PRISTINA (Reuters) - The European Union’s envoy in Kosovo appealed to Serbs for cooperation on the sixth day of protests against the declaration of independence by Serbia’s former province.
Pieter Feith confirmed on Saturday his mission had moved its staff from the Serb stronghold of north Mitrovica. An international official told Reuters on Friday the small EU team had been relocated a week ago due to security concerns.
Mobs stormed the U.S. embassy in Belgrade on Thursday, after hundreds of Serbs burned down two border posts in north Kosovo in response to the secession. British, German, Croatian and Turkish missions were also attacked.
A senior Serb minister blamed Washington for the violence.
“The U.S. is the major culprit for all troubles since February 17,” Serb Minister for Kosovo Slobodan Samardzic told the state news agency Tanjug. “The root of violence is the violation of international law.”
Feith, the EU’s new civilian representative in Kosovo, urged the Serb minority to accept political facts.
“I would like to appeal to the Serb community to be generous and to turn the page and look forward to working together with us,” Feith told reporters in the southern town of Prizren.
“We have temporarily brought back our personnel but we will maintain our office in the north. We hope that conditions will soon allow us to resume our activities.”
The EU’s sub-office stands empty and locked in Mitrovica where several thousand Serbs rallied on Saturday. Riot police guarded the main bridge that leads to the Albanian south side of the town.
The 2,000-strong EU rule of law mission is taking over supervision of Kosovo from the United Nations following Pristina’s declaration of independence from Serbia on Sunday.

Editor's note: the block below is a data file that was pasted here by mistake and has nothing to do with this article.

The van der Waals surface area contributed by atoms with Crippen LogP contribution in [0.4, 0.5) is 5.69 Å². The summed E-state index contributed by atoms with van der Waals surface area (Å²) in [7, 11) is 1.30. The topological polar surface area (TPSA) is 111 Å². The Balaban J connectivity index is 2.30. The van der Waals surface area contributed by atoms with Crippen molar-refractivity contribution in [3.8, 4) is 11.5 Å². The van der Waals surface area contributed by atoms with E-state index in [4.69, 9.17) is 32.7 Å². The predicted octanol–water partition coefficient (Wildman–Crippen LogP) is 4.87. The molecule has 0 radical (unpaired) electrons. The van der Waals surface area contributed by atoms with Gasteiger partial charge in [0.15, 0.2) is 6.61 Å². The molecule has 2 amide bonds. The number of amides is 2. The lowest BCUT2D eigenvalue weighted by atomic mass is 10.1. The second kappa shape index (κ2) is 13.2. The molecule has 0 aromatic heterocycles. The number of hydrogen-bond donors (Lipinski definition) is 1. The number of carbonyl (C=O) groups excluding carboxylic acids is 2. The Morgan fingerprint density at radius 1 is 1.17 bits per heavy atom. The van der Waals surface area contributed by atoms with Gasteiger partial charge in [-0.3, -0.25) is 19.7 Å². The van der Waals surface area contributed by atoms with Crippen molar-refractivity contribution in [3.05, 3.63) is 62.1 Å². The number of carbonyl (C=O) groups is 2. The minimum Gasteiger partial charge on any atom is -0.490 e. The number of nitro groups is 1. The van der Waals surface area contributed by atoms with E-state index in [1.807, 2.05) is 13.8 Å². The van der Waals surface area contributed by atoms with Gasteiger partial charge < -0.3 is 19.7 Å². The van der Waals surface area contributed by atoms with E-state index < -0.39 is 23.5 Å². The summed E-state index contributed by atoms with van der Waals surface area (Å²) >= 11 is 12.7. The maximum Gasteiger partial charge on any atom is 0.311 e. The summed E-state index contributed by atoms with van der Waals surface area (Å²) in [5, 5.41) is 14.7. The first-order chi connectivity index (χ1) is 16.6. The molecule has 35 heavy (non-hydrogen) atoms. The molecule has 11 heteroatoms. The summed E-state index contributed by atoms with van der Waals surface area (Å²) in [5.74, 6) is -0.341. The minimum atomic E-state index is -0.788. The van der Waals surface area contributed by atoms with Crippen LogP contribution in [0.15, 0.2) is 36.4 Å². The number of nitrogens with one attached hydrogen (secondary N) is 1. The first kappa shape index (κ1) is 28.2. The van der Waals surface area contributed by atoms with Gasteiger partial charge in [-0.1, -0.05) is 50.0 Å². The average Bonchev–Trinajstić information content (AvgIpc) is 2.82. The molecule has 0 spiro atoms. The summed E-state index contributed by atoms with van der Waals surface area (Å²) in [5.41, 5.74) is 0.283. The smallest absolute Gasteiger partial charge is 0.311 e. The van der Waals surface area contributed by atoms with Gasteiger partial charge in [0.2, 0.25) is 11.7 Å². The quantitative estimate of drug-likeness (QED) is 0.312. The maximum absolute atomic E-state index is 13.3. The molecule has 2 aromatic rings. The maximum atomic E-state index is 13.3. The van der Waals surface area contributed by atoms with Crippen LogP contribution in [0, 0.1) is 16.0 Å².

The United States and major EU powers have recognized the new country to the fury of Belgrade. The U.S. State Department has said family members and non-core personnel from the Belgrade mission will be relocated until security improves.
Kosovo has been run by the United Nations since 1999, when NATO bombed to drive out Serb forces to halt the killing and ethnic cleansing of Albanians in a two-year war against rebels.
The EU faces a challenge to impose its authority in the north where Serbs backed by Belgrade and Russia have served notice the mission will be treated as “occupiers”.
The violence has fuelled Albanian fears that Kosovo could be heading for partition.
Hundreds of Serbs - including many bussed in from Serbia - burned down two border posts in the north on Tuesday, forcing NATO to intervene, evacuate U.N. staff and shut down the border.
The north is home to just under half of Kosovo’s 120,000 remaining Serbs, the rest living in scattered enclaves guarded by a 16,000-strong NATO peace force.
Many Serbs regard Kosovo as their religious heartland, steeped in myth and rich in Orthodox Christian heritage.
Russian President Vladimir Putin’s favored successor, first deputy prime minister Dmitry Medvedev, was due in Belgrade on Monday to meet officials.
Additional reporting by Ivana Sekularac; Writing by Matt Robinson; Editing by Robert Woodward